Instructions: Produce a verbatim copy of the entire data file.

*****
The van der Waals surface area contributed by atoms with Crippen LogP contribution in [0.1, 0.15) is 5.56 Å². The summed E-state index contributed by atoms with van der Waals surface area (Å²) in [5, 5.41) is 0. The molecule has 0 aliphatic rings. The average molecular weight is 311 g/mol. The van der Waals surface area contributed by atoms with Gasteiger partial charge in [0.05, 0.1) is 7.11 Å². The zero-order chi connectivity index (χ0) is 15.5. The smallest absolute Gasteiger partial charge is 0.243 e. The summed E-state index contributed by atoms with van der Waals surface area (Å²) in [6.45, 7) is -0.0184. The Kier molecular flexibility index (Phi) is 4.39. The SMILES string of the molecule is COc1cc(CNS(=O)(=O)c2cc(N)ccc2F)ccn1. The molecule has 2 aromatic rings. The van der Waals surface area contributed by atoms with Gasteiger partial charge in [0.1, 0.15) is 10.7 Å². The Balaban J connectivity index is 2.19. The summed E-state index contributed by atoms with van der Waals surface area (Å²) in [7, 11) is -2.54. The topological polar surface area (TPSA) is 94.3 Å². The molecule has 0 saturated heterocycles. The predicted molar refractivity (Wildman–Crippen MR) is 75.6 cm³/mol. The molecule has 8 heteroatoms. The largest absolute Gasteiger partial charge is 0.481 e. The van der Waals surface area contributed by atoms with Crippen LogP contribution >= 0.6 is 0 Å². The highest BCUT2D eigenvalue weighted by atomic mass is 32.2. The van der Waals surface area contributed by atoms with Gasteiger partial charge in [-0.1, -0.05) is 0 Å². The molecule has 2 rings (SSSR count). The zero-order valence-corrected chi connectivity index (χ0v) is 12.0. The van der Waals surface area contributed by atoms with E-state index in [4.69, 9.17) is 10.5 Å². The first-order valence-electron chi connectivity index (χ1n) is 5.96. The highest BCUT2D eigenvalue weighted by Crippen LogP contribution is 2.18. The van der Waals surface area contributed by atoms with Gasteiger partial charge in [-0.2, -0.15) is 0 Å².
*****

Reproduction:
The van der Waals surface area contributed by atoms with Crippen LogP contribution in [0.1, 0.15) is 5.56 Å². The summed E-state index contributed by atoms with van der Waals surface area (Å²) in [5, 5.41) is 0. The molecule has 0 aliphatic rings. The average molecular weight is 311 g/mol. The van der Waals surface area contributed by atoms with Gasteiger partial charge in [0.05, 0.1) is 7.11 Å². The zero-order chi connectivity index (χ0) is 15.5. The smallest absolute Gasteiger partial charge is 0.243 e. The summed E-state index contributed by atoms with van der Waals surface area (Å²) in [6.45, 7) is -0.0184. The Kier molecular flexibility index (Phi) is 4.39. The SMILES string of the molecule is COc1cc(CNS(=O)(=O)c2cc(N)ccc2F)ccn1. The molecule has 2 aromatic rings. The van der Waals surface area contributed by atoms with Gasteiger partial charge in [0.1, 0.15) is 10.7 Å². The Balaban J connectivity index is 2.19. The summed E-state index contributed by atoms with van der Waals surface area (Å²) in [7, 11) is -2.54. The topological polar surface area (TPSA) is 94.3 Å². The molecule has 0 saturated heterocycles. The predicted molar refractivity (Wildman–Crippen MR) is 75.6 cm³/mol. The molecule has 8 heteroatoms. The largest absolute Gasteiger partial charge is 0.481 e. The van der Waals surface area contributed by atoms with Crippen LogP contribution >= 0.6 is 0 Å². The highest BCUT2D eigenvalue weighted by atomic mass is 32.2. The van der Waals surface area contributed by atoms with Gasteiger partial charge in [-0.1, -0.05) is 0 Å². The molecule has 2 rings (SSSR count). The zero-order valence-corrected chi connectivity index (χ0v) is 12.0. The van der Waals surface area contributed by atoms with E-state index in [4.69, 9.17) is 10.5 Å². The first-order valence-electron chi connectivity index (χ1n) is 5.96. The highest BCUT2D eigenvalue weighted by Crippen LogP contribution is 2.18. The van der Waals surface area contributed by atoms with Gasteiger partial charge in [-0.2, -0.15) is 0 Å².